NEW RESEARCH: Preclinical Coronavirus Study Result
Raising NAD+ Levels With Niagen® (Nicotinamide Riboside) Inhibits Coronavirus Replication in Preclinical Cell Model
New preclinical research shared on scientific publishing website bioRxiv.org has demonstrated that increasing NAD+ levels can boost the activity of protective enzymes called PARPs and reduce coronavirus replication in a mouse cell model.
Earlier preclinical research showed Coronavirus infected cells suffer significant NAD+ depletion leading to disruption of innate antiviral immune activity, while other preclinical data suggest that modulation of inflammasome activity in immune cells by NAD+ may be important in the severe inflammation observed in patients infected with COVID-19. ChromaDex’s Niagen is proven to effectively restore and maintain NAD+ levels…
THE NEW IN VITRO RESEARCH – WHAT YOU NEED TO KNOW:
NR and Other NAD+ Boosters Blunt Viral Replication – Mouse cells infected with coronavirus murine hepatitis virus (MHV, a viral “cousin” of SARS-CoV-2) had decreased viral proliferation when supplemented with the NAMPT activator SBI-797812 (SBI), niacinamide (NA), nicotinamide (NAM), or Niagen® nicotinamide riboside (NR). Importantly, SBI, NAM, and NR had significantly greater effects on blunting replication than NA.
Antiviral Activity of PARP Enzymes Were Upregulated With Increased NAD+ – NAD-dependent poly(ADP-ribose) polymerases (PARPs) are a class of repair enzymes, several of which are known to help prevent viruses from hijacking cellular machinery for replication . Coronaviruses respond with their own countermeasure with an enzyme called poly-ADP ribose glycohydrolase (PARG), that functions to disable PARPs [3, 6]. This negative cycle leaves cells severely NAD+ depleted and weak, allowing the virus greater opportunity to replicate.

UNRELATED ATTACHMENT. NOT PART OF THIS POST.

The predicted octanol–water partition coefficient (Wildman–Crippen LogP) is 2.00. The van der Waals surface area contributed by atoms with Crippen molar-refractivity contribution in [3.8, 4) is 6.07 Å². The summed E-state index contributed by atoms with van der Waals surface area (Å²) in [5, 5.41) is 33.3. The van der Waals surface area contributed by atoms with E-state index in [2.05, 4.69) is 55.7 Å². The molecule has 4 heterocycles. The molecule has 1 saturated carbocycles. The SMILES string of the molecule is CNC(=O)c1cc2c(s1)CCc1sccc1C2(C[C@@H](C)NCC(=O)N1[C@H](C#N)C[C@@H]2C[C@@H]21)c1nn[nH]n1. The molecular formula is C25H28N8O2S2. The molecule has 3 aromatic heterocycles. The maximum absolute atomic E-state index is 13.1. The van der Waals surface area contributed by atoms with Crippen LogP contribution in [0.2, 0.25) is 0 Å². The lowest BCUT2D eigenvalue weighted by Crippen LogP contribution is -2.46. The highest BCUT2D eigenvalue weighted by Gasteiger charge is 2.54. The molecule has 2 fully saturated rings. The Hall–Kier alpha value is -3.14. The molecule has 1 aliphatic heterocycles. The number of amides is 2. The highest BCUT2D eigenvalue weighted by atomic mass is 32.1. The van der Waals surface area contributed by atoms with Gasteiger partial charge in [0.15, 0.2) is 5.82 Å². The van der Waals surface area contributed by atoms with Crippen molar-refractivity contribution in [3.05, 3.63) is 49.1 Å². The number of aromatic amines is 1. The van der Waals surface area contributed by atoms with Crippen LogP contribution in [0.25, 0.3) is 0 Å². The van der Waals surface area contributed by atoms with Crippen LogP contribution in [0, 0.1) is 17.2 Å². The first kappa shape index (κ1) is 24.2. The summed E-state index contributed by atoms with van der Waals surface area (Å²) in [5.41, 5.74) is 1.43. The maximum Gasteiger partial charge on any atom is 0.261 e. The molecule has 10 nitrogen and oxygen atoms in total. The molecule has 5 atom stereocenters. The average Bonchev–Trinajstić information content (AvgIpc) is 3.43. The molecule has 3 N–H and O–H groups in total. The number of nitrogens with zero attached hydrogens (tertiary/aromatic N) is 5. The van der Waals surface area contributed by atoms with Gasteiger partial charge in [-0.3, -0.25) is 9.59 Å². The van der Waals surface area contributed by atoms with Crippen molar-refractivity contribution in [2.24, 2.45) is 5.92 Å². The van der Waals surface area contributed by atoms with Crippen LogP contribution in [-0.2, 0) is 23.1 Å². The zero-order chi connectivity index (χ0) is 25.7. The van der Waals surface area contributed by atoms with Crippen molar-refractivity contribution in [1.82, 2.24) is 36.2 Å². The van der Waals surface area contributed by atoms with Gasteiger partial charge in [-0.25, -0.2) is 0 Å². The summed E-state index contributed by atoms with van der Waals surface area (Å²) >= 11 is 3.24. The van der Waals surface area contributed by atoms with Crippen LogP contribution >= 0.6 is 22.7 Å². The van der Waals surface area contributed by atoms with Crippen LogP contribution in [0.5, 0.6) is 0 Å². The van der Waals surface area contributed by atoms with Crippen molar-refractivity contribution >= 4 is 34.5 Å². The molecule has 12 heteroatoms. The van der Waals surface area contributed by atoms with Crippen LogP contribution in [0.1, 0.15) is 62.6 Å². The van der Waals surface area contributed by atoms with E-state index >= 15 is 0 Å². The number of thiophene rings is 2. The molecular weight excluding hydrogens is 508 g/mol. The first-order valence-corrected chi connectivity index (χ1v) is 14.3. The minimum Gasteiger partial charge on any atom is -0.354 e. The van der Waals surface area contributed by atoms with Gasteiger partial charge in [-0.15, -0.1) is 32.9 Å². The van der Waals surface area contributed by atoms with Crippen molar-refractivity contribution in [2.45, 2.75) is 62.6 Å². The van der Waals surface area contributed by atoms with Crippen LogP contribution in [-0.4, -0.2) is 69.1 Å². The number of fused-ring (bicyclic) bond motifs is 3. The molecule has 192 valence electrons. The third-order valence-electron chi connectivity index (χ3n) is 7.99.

There’s More to Consider When Selecting a NAD+ Boosting Interventions – Although apparently effective at reducing viral replication in this in vitro model, at pharmacological doses, NAM has the potential to function as a PARP inhibitor which is the exact opposite effect of its intended use. Also, overactive NAMPT is implicated in a condition that may reduce lung capacity and adversely affect the lungs and heart, suggesting that its use may not be an appropriate strategy to maintain lung health in some people at risk for COVID-19.